Immune system evolution among anthropoid primates: parasites, injuries and predators

Semple, S. and Cowlishaw, G. and Bennett, Peter M. (2002) Immune system evolution among anthropoid primates: parasites, injuries and predators. Proceedings of the Royal Society of London Series B-Biological Sciences, 269 (1495). pp. 1031-1038. ISSN 0962-8452. (The full text of this publication is not available from this repository)

The full text of this publication is not available from this repository. (Contact us about this Publication)
Official URL
http://dx.doi.org/10.1098/rspb.2001.1950

Abstract

In this study we investigate whether present-day variation in a key component of the immune system (baseline leucocyte concentrations) represents evolutionary adaptation to ecological factors. In particular, we test three hypotheses, namely that leucocyte concentrations will be positively related to one of the following: risk of disease transmission between hosts, which is related to host abundance (hypothesis 1), risk of disease infection from the environment due to parasite viability and abundance (hypothesis 2), and risk of injury and subsequent infection, for example following attacks by predators (hypothesis 3). No support was found for hypothesis 1: neither population density nor group size were associated with variation in leucocyte concentrations. Hypothesis 2 was supported: for both sexes, lymphocyte and phagocyte concentrations were positively correlated with annual rainfall, as predicted if interspecific variation in the immune system is related to parasite prevalence (primates suffer higher rates of parasitism in wetter habitats). Support was also provided for hypothesis 3: for both males and females, platelet concentrations were negatively related to body mass, as predicted if injury risk affects immune system evolution, because animals with larger body mass have a relatively lower surface area available to injury. Additional support was provided for hypothesis 3 by the finding that for males, the sex which plays the active role in troop defence and retaliation against predators, concentration of platelets was positively correlated with rate of predation. In conclusion, our analysis suggests that the risk of disease infection from the environment and the risk of injury have played a key role in immune system evolution among anthropoid primates.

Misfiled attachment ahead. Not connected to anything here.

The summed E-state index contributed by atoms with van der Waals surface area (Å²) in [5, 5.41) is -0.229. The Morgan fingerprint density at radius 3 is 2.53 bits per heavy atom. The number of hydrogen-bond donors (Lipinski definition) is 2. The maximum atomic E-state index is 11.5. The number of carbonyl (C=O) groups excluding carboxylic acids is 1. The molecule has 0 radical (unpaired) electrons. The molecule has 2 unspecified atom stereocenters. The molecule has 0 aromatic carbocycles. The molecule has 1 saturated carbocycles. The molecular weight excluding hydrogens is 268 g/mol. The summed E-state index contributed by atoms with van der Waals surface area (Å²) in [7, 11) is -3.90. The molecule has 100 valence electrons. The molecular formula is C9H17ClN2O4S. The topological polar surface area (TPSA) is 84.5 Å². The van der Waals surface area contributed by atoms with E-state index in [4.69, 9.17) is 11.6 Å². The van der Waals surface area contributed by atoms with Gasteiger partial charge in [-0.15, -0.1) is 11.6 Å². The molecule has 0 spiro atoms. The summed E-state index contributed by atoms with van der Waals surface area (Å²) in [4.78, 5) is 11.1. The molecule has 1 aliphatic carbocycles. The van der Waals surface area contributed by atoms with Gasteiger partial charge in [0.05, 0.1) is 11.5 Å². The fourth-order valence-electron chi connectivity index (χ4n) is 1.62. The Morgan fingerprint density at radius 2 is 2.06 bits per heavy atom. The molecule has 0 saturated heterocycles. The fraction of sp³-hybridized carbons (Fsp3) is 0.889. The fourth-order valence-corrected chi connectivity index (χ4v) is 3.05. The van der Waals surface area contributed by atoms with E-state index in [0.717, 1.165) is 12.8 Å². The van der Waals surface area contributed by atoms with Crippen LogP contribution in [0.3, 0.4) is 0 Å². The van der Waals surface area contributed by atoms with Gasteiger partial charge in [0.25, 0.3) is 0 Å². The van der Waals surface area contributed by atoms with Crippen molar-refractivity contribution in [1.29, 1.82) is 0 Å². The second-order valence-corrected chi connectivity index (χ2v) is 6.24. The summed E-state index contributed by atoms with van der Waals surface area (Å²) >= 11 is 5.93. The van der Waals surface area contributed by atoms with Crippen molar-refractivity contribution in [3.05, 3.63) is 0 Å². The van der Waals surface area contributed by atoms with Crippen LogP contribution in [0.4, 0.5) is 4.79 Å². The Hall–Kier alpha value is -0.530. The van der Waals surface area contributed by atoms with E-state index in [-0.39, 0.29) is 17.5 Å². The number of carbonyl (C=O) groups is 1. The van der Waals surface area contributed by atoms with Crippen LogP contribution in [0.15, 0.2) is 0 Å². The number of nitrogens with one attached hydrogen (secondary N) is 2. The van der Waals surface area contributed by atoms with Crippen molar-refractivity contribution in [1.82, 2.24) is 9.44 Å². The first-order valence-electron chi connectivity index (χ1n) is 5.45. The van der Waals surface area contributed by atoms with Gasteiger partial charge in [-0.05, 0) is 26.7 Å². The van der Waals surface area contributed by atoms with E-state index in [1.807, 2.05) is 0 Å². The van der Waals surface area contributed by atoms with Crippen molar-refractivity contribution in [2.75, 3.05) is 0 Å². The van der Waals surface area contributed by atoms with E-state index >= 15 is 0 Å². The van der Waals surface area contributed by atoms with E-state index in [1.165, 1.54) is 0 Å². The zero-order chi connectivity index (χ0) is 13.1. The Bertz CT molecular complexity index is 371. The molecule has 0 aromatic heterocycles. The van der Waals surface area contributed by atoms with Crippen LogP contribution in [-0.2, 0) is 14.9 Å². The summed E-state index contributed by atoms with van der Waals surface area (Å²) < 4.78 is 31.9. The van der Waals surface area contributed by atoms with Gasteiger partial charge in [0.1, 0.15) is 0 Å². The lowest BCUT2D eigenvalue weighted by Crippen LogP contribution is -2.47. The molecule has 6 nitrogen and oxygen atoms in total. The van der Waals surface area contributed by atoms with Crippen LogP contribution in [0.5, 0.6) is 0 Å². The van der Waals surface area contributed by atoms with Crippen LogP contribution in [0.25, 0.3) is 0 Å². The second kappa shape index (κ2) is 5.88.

Item Type: Article
Additional information: ISI Document Delivery No.: 556AW Times Cited: 10 Cited Reference Count: 43
Uncontrolled keywords: primates immune system leucocyte parasite predator rainfall GROUP-SIZE ECOLOGICAL IMMUNOLOGY COPROLOGICAL SURVEY HOWLING MONKEYS TRADE-OFFS BIRDS POPULATIONS INFECTION BEHAVIOR TANZANIA
Subjects: G Geography. Anthropology. Recreation > GE Environmental Sciences
Divisions: Faculties > Social Sciences > School of Anthropology and Conservation > DICE (Durrell Institute of Conservation and Ecology)
Depositing User: C.G.W.G. van-de-Benderskum
Date Deposited: 17 Oct 2008 22:39
Last Modified: 09 May 2014 09:19
Resource URI: http://kar.kent.ac.uk/id/eprint/7519 (The current URI for this page, for reference purposes)
  • Depositors only (login required):